I spent a little while today optimizing my dummy headset for 3D printing. In subtractive manufacturing, cost can often be estimated by calculating the difference between the mass of the raw material and the mass of the finished object. The more material you need to remove, the more fabrication time and resources you'll consume producing the part, and hence the more expensive (generally) it will be.
The cost structure of 3D printing is totally different. With additive techniques, cost is a largely a function of the mass of the finished object (envelope size also has an effect in production settings, but it's less critical). The cost of a part comes down to how long it takes to make, and production time is limited by the amount of material the machine can spit out in a period of time.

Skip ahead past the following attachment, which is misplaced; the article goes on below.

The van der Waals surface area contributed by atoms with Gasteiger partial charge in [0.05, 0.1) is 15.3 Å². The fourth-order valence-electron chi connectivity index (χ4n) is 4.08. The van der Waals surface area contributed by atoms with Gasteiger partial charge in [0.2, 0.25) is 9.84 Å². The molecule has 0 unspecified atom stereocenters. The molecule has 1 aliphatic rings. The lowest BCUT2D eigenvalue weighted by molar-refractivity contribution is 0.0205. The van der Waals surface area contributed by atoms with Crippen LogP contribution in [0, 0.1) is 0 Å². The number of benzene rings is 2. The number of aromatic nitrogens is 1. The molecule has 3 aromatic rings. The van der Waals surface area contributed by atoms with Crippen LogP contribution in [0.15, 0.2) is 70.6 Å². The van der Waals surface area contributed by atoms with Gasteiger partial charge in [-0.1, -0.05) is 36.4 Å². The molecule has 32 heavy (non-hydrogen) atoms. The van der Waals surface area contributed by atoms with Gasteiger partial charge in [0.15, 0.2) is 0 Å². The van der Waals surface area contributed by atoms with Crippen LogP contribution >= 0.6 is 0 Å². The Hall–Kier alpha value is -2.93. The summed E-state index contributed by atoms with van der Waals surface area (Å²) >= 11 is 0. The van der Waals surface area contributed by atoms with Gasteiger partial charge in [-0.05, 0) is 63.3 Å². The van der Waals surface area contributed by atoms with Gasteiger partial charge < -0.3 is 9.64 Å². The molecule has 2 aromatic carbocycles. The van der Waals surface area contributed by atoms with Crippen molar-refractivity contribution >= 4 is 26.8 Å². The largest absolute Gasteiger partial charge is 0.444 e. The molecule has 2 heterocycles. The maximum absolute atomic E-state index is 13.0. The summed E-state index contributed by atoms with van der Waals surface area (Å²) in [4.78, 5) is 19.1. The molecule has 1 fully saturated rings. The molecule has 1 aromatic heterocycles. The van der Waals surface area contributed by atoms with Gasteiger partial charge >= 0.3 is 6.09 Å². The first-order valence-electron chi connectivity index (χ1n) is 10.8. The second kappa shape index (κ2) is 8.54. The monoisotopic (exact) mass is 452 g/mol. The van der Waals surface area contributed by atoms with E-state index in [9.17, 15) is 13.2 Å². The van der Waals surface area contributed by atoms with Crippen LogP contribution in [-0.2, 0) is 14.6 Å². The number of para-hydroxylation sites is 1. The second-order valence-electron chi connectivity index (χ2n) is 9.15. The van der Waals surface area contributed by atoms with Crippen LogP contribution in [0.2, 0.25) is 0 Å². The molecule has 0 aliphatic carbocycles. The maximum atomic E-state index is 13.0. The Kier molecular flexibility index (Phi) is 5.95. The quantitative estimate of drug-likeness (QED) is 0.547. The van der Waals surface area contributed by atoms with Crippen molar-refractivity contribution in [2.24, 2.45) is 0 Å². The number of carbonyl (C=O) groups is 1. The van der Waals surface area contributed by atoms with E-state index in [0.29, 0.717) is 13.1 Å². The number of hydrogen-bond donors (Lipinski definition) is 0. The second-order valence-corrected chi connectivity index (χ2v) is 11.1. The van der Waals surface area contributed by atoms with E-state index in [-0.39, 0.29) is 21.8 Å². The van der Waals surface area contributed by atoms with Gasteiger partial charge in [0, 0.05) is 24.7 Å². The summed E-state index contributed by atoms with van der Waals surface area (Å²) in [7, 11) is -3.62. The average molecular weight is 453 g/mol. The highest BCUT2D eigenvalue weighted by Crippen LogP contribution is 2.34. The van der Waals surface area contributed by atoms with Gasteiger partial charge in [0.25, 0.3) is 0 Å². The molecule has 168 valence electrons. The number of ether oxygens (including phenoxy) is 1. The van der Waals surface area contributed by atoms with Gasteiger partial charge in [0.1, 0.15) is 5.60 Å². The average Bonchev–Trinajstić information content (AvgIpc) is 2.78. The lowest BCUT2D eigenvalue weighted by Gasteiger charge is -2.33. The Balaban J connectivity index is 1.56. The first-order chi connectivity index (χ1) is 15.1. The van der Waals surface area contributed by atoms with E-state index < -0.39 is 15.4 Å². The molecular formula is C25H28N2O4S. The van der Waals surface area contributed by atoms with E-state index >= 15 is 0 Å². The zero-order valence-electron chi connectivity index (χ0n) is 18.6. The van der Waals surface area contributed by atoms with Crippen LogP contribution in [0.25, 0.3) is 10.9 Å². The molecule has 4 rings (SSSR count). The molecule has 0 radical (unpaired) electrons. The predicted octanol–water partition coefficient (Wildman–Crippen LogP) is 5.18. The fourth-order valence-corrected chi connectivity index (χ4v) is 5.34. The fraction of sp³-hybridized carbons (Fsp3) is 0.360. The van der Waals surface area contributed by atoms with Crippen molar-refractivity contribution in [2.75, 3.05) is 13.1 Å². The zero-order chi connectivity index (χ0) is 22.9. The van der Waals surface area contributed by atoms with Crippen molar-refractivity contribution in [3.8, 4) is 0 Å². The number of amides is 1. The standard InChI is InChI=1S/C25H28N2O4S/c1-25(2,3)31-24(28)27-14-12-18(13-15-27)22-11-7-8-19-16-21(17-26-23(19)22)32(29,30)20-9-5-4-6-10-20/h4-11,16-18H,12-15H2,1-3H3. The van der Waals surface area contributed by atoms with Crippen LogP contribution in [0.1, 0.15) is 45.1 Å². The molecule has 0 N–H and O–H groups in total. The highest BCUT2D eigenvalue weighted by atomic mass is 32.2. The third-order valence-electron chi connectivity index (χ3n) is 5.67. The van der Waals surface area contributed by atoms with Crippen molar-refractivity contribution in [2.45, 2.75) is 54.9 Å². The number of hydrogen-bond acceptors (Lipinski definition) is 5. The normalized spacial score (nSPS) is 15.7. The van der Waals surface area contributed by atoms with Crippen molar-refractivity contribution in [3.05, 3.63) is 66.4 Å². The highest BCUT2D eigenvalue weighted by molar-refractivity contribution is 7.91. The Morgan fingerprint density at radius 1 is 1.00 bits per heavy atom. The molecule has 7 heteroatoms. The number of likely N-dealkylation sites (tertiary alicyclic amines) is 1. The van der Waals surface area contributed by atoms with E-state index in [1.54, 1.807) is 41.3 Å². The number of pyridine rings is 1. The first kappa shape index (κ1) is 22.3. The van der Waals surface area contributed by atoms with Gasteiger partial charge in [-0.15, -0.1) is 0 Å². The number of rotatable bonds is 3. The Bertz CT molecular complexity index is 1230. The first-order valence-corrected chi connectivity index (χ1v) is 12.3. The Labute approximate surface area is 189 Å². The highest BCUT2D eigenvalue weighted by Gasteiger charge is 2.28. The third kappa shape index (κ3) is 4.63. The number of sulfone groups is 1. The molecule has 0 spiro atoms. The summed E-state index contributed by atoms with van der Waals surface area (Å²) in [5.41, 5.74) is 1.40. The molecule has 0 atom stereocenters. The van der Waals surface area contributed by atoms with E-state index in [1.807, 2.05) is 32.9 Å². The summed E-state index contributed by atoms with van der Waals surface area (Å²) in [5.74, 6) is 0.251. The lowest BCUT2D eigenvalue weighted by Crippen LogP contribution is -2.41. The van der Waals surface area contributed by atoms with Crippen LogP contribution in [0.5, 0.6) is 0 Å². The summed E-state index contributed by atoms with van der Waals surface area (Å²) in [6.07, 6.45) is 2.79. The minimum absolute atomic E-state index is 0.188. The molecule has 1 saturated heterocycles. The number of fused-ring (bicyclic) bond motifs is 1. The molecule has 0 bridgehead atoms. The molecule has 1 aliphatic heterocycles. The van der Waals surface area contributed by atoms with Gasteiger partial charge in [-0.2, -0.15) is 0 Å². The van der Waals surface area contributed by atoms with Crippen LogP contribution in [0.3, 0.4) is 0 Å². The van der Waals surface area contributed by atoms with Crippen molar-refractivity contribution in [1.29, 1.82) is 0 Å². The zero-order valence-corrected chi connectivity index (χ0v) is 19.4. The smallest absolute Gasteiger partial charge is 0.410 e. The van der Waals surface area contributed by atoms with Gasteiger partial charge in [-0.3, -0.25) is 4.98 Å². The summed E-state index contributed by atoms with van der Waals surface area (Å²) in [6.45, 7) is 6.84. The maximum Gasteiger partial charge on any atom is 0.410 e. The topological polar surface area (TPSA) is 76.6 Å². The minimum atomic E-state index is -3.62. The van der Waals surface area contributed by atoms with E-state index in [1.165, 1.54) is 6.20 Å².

As I noted the other day, my dummy headset is a bit more expensive than I'd like it to be. On the upside, though, I can remove material in a bunch of places! I took the revolved part in Inventor and made a series of revolved cuts on the ID of the part. I left some ribs along the ID to keep the perimeter somewhat intact, and left the areas right around the set screw holes thick.
I was able to shave a *lot* of mass off the parts - more than 45% on the lower part - which means significant cost savings.
I still need to make sure I'm on the right track on clearances in a few locations, but cutting the extra material out should make these parts much more feasible. Keep in mind, my total development cost at this point is probably 2.5 hours of labor and $40 in parts. Were I trying to get this product to market quickly (and who knows, I may try doing so) I could be live in both Shapeways' - and my own - webstore within two weeks.